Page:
x
Breaking News
More () »

Louisville's Leading Local News: Weather, Traffic, Sports and more | Louisville, Kentucky | WHAS11.com

3News' 'Go Vote' team shows what happens after you cast your ballot early

The number of people opting to either vote early or by mail has reached record levels.

CLEVELAND — As millions of Americans have already decided to cast their ballots early, it’s important to know what happens to your ballot until Election Day gets here.

Unlike some other states, here in Ohio those ballots are allowed to be scanned as they’re received. Our 3News "Go Vote" team visited the Cuyahoga County Board of Elections to see what the process is for storing and managing the influx of ballots this election season.

If you vote in-person at the board, your ballot is treated much like it would be on Election Day. Your identity is verified, you sign the voter roll, then fill out your ballot. Once you’ve completed a ballot, your tear off the stub and place it into a box that will be reconciled later by elections officials, then you take the ballot itself to the scanners.

Credit: Brandon Simmons, 3News

Once in the scanner, the voting machine will let you know if you completed your ballot properly and allow you to make changes before it’s accepted. Once you say your ballot is correct, there’s no getting it back.

"Then the ballot is deposited down here into the actual ballot box," Mike West, Director of the Outreach Department for the Cuyahoga County Board of Elections, said. "You can see there are seals all over it that are numbered.

"These ballots remain in the building because it’s just as if it was Election Day where their votes are recorded on a memory stick – which will be brought over to the warehouse for tabulation."

Scanning a ballot isn’t the same as tabulating, aka counting. At the end of the night, ballot boxes are taken to a secure room in the facility that can only be opened if a bipartisan team of workers is available.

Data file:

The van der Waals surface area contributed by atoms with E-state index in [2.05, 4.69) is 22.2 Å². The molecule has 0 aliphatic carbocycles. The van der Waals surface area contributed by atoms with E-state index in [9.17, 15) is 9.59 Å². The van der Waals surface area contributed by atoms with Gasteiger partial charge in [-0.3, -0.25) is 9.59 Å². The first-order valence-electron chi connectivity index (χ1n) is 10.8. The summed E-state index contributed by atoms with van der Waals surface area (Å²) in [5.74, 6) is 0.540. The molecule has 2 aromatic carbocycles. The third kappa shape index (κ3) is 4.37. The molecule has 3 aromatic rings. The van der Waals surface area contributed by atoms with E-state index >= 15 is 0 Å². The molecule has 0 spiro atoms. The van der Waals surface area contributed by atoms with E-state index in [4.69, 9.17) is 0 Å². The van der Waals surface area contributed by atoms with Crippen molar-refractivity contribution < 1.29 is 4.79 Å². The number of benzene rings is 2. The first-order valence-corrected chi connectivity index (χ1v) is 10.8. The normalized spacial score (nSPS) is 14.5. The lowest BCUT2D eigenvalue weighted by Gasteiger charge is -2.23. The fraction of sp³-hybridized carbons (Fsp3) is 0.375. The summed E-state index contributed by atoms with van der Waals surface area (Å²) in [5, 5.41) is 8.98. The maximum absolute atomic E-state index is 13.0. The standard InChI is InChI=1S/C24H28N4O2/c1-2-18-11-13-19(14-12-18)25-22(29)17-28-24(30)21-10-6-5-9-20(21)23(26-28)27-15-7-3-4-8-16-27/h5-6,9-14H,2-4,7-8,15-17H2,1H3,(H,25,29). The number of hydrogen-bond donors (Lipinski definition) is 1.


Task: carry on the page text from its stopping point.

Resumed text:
"The ballots that get cast here in this building stay in this building in a secure room under double lock and key until after the election," West said, before showing us the deadbolts on the door marked Democratic and Republic.

Inside in the room, that politically balanced group of workers sorts paper ballots by city into blue bins. Sorting the ballots now is helpful down the road.

"Since they’re paper ballots, if there’s any discrepancies or anything we might think is wrong, they’re available for scanning to match against the votes recorded on the memory stick," West says.

The ballots will remain locked in that room until election night. Eventually. they’ll be moved to a warehouse vault according to retention policies in place.

There’s a similar process for mail-in ballots and ballots delivered to official drop boxes. The difference is those ballots are handled at a different location. 

"Those ballot envelopes go to our warehouse, where they’re opened, processed, and we check all the information to make sure it’s correct," West told us. "If it’s a match, then the ballot is accepted, then it’s scanned in but not tabulated until election night at 7:30."

Again, all the scanned data isn’t counted until polls close on Election Day. In the meantime, all Board of Elections facilities are monitored by security staff and cameras keeping an eye on things 24 hours a day, seven days a week. All of this to make sure your vote counts.

If you have questions or find issues with the voting process, please send us a text message to (216) 344-3300.